Deans Convene Political Dialogue Panel

Michael Schmid ‘21
Staff Reporter

On Thursday, September 20, a group of law students attended a panel discussion in Caplin Pavilion featuring Dean Risa Goluboff, Vice Dean Leslie Kendrick ’06, and University Dean of Students Allen Groves ’90.1  The event, entitled “A Panel Conversation about Talking, Listening and Engaging across Perspectives,” dealt with the right to free speech, particularly its outer limits, and the complicated issues that can arise regarding controversial speech in a university setting.  

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Dean Kendrick began the discussion with an overview of free-speech law in this country. The United States protects free speech more stringently than anywhere else in the world, and Dean Kendrick highlighted that this expansive right means speech that is controversial, provocative, and even reprehensible should be protected, often on the bases of liberty and equality. However, this does not mean just because an idea is free to be expressed that it ought to be accepted. Dean Kendrick noted that America’s free-speech regime not only welcomes debate and refutation of unmeritorious arguments, but thrives on it. Turning to the specific issue of controversial speakers being invited to universities, Dean Kendrick urged students to personally reflect whether the speaker has ideas with which they can reasonably disagree, and whether they are morally bound to tolerate the ideas in question or if they are beyond the pale. Free speech, Dean Kendrick concedes, is a complicated doctrine and, on the margins, there are few easy answers to the difficult issues debated in university settings and in society. 

Dean Goluboff pointed out that, as a historian of the 1960s, she knows the battles that raged over free speech on campus then in many ways parallel the battles we see now. Today, as in the ’60s, Dean Goluboff sees a “real moment of generational tension,” as well as a moment of potential legal change. That generational tension in both time periods is exemplified by the conflict between student protestors and administrators who do not understand the substance or tactics of the student demonstrations. As some of those student protests of the ’60s helped lead to changes in the law regarding who is protected by free speech and what action is taken against controversial speech, Dean Goluboff noted that today there is potential for changes in the law pertaining to the extent to which hate speech should be protected.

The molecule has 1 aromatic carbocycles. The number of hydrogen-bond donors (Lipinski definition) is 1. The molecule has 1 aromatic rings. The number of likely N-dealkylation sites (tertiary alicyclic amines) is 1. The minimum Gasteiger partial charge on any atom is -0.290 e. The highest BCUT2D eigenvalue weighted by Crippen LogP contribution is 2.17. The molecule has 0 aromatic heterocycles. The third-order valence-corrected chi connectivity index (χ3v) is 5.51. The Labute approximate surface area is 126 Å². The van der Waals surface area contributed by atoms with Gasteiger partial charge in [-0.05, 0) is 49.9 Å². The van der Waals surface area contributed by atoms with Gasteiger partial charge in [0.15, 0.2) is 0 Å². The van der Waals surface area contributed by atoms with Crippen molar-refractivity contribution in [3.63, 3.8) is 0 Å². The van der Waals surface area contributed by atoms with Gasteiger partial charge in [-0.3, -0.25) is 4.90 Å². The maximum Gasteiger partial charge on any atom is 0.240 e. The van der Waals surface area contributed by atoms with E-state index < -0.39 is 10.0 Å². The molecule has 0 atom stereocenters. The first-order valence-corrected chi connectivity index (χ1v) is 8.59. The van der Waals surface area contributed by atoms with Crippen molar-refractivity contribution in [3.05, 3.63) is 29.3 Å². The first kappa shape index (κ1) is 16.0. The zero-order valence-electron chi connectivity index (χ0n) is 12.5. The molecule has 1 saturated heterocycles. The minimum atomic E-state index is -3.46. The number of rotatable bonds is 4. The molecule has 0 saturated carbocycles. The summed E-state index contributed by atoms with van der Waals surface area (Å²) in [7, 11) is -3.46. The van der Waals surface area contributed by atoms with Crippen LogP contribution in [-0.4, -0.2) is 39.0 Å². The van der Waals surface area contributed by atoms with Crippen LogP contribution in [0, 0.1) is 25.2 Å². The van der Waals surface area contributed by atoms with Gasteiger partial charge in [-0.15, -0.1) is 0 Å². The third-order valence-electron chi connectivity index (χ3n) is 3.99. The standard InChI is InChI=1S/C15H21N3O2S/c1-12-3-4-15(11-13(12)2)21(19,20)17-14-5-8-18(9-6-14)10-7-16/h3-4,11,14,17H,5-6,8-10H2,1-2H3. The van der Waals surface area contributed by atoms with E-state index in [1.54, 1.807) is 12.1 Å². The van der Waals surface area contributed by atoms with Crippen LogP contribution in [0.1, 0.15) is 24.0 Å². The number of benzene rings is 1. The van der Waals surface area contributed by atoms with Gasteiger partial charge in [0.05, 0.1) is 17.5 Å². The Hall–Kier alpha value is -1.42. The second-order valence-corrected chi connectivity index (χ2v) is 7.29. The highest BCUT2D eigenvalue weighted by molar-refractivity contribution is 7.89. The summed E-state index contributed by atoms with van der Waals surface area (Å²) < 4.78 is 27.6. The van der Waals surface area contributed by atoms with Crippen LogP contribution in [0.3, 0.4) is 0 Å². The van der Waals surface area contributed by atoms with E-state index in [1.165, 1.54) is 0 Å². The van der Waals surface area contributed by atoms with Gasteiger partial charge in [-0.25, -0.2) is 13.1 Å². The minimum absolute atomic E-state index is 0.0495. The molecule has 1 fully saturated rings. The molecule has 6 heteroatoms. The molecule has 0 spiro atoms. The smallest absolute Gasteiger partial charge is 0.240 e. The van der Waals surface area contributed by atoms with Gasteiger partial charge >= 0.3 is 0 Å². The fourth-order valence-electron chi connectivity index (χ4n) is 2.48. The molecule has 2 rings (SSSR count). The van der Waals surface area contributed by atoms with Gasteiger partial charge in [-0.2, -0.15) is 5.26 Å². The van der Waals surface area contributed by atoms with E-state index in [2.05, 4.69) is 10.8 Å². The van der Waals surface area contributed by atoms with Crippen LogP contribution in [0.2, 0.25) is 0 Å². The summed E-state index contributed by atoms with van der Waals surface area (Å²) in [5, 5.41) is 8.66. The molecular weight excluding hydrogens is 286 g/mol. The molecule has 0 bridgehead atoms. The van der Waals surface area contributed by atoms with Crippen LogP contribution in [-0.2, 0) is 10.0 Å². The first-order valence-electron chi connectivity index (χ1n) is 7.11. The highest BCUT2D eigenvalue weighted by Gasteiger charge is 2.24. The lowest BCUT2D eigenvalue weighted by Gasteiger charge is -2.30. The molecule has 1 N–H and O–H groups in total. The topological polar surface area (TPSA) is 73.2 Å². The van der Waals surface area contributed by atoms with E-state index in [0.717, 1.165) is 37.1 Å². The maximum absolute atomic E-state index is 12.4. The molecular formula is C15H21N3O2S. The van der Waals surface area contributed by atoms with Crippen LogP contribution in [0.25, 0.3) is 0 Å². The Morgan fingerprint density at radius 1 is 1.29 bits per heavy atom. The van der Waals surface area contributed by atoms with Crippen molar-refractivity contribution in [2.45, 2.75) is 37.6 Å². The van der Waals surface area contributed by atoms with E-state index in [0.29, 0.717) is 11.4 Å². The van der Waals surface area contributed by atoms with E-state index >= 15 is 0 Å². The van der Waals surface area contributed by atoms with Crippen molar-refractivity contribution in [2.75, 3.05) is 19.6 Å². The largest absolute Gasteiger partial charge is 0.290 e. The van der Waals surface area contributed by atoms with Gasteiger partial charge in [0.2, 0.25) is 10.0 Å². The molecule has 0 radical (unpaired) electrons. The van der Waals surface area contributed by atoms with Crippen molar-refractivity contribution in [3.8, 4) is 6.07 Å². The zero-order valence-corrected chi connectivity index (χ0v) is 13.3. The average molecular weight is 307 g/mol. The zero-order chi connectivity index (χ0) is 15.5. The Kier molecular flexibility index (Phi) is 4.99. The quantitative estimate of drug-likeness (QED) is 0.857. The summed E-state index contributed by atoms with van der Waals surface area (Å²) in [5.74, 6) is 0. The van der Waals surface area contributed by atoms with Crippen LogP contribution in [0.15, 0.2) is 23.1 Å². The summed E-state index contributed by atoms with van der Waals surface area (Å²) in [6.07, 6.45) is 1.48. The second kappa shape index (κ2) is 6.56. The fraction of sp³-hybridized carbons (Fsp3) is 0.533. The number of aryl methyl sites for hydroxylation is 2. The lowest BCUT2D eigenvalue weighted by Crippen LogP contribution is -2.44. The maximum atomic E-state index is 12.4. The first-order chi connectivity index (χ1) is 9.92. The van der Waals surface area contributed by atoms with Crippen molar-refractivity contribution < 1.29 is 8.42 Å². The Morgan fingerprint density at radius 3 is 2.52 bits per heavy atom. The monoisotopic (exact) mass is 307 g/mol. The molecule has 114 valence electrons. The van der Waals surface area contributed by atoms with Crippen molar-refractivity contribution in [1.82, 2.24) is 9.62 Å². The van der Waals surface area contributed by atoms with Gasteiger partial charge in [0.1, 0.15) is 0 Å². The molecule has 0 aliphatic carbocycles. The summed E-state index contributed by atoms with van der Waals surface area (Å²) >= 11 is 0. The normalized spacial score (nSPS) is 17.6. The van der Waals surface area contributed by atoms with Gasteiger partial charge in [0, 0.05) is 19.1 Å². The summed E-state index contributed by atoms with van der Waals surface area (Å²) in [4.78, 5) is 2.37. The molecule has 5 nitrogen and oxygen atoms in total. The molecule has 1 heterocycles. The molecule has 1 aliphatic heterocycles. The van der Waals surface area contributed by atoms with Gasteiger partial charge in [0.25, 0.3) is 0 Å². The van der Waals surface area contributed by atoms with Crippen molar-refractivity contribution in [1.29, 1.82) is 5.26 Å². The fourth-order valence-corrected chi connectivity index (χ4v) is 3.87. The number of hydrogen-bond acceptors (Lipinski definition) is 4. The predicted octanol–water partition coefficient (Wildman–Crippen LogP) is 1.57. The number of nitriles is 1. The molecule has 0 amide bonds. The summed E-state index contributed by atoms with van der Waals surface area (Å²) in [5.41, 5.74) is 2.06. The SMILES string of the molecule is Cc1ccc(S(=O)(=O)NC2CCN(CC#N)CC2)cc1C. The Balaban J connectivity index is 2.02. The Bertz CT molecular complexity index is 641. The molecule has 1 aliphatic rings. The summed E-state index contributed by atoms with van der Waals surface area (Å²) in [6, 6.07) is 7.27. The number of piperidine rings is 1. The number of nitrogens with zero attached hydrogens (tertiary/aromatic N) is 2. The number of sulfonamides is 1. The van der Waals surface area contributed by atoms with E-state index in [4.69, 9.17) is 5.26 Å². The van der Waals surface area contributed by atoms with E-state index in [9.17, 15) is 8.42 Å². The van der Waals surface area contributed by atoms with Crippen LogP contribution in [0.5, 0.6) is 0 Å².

Dean Goluboff also noted the disparate effects of speech on minority groups and marginalized populations, and asked the students in attendance whether they thought that the law should account for the unequal effects of certain types of speech. She cautioned against the use of free speech to insulate speakers from repercussions. It would be incorrect, she contended, to presuppose that once something is said that, in the name of free speech, no response or critique can be leveled. Instead, the right to exercise free speech invites response and engagement, something the dean noted is part of UVA's institutional culture. 

Dean Groves chose to highlight a few examples of controversial speech on Grounds, and how those events can serve as a model for balancing free speech with the rights to dissent and disagree. One of those incidents involved the invitation of a highly controversial speaker on Grounds about a decade ago; another involved an incendiary tweet by a university lecturer. Dean Groves stated his belief that the takeaway from those incidents is that the best way to engage with ideas that are unsavory—or even morally troubling—are for students to use their minds and their voices to win the intellectual battle and challenge people to try to defend indefensible positions. The instance regarding the tweet from the lecturer, Dean Groves noted, also serves as a reminder that just because something can be said does not always mean that it should be said, especially in light of the disparate effects of speech noted by Dean Goluboff. 

After the trio of deans spoke, they asked students to discuss in small groups the issues of free speech, engagement, and protest as each of the panelists spent time joining the conversations with the students.  Specifically, students were asked to discuss what they thought were appropriate guidelines for protest and dissent in a university setting. 

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One theme resonated with each of the panelists: that the doctrine of free speech can be thorny and no easy answers exist for the complicated issues that arise. Dean Goluboff addressed this tension by indicating that, while we have the right to free speech, there is little guidance for the correct exercise of and responsibilities pursuant to that right. Dean Goluboff concluded her segment by noting that UVA perhaps has the most diversity of thought and background of any peer school, and that her hope is that UVA Law can serve as a model of an institution where real engagement can thrive in a community of trust. 


1 Dean Groves was observed reading a copy of Virginia Law Weekly before the event began. We hope he liked what he read.